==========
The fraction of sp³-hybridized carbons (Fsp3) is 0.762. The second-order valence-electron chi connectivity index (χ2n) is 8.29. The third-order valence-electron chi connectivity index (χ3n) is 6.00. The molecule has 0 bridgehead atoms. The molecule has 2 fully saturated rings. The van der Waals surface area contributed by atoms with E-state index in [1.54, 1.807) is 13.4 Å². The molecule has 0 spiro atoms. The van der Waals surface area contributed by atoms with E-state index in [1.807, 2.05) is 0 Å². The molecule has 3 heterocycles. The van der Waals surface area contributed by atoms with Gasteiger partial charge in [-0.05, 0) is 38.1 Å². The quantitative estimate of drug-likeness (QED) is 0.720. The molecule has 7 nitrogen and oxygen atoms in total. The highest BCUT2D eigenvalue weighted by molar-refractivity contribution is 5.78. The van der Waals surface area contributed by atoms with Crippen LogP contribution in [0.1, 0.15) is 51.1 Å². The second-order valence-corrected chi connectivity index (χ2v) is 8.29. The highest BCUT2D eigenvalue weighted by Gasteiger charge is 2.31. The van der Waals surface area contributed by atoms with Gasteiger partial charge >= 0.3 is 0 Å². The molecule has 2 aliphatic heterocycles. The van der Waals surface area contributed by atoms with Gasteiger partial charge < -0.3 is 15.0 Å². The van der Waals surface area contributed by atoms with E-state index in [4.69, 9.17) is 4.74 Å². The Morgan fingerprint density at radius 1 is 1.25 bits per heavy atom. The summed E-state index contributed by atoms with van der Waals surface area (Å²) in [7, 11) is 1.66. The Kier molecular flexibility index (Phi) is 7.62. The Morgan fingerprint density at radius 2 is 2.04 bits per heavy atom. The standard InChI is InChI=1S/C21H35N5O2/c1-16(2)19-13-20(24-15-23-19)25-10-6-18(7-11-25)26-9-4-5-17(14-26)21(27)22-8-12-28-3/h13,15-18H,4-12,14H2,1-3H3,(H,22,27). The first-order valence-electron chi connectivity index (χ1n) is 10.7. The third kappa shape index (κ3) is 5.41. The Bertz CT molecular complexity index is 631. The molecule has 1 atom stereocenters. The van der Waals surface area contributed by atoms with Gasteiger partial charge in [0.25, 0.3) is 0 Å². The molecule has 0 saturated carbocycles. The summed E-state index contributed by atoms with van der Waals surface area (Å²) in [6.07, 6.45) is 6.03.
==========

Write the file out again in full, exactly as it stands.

The fraction of sp³-hybridized carbons (Fsp3) is 0.762. The second-order valence-electron chi connectivity index (χ2n) is 8.29. The third-order valence-electron chi connectivity index (χ3n) is 6.00. The molecule has 0 bridgehead atoms. The molecule has 2 fully saturated rings. The van der Waals surface area contributed by atoms with E-state index in [1.54, 1.807) is 13.4 Å². The molecule has 0 spiro atoms. The van der Waals surface area contributed by atoms with E-state index in [1.807, 2.05) is 0 Å². The molecule has 3 heterocycles. The van der Waals surface area contributed by atoms with Gasteiger partial charge in [-0.05, 0) is 38.1 Å². The quantitative estimate of drug-likeness (QED) is 0.720. The molecule has 7 nitrogen and oxygen atoms in total. The highest BCUT2D eigenvalue weighted by molar-refractivity contribution is 5.78. The van der Waals surface area contributed by atoms with Crippen LogP contribution in [0.1, 0.15) is 51.1 Å². The second-order valence-corrected chi connectivity index (χ2v) is 8.29. The highest BCUT2D eigenvalue weighted by Gasteiger charge is 2.31. The van der Waals surface area contributed by atoms with Gasteiger partial charge >= 0.3 is 0 Å². The molecule has 2 aliphatic heterocycles. The van der Waals surface area contributed by atoms with Gasteiger partial charge < -0.3 is 15.0 Å². The van der Waals surface area contributed by atoms with E-state index in [4.69, 9.17) is 4.74 Å². The Morgan fingerprint density at radius 1 is 1.25 bits per heavy atom. The summed E-state index contributed by atoms with van der Waals surface area (Å²) in [7, 11) is 1.66. The Kier molecular flexibility index (Phi) is 7.62. The Morgan fingerprint density at radius 2 is 2.04 bits per heavy atom. The standard InChI is InChI=1S/C21H35N5O2/c1-16(2)19-13-20(24-15-23-19)25-10-6-18(7-11-25)26-9-4-5-17(14-26)21(27)22-8-12-28-3/h13,15-18H,4-12,14H2,1-3H3,(H,22,27). The first-order valence-electron chi connectivity index (χ1n) is 10.7. The third kappa shape index (κ3) is 5.41. The Bertz CT molecular complexity index is 631. The molecule has 1 atom stereocenters. The van der Waals surface area contributed by atoms with Gasteiger partial charge in [0.25, 0.3) is 0 Å². The molecule has 0 saturated carbocycles. The summed E-state index contributed by atoms with van der Waals surface area (Å²) in [6.07, 6.45) is 6.03.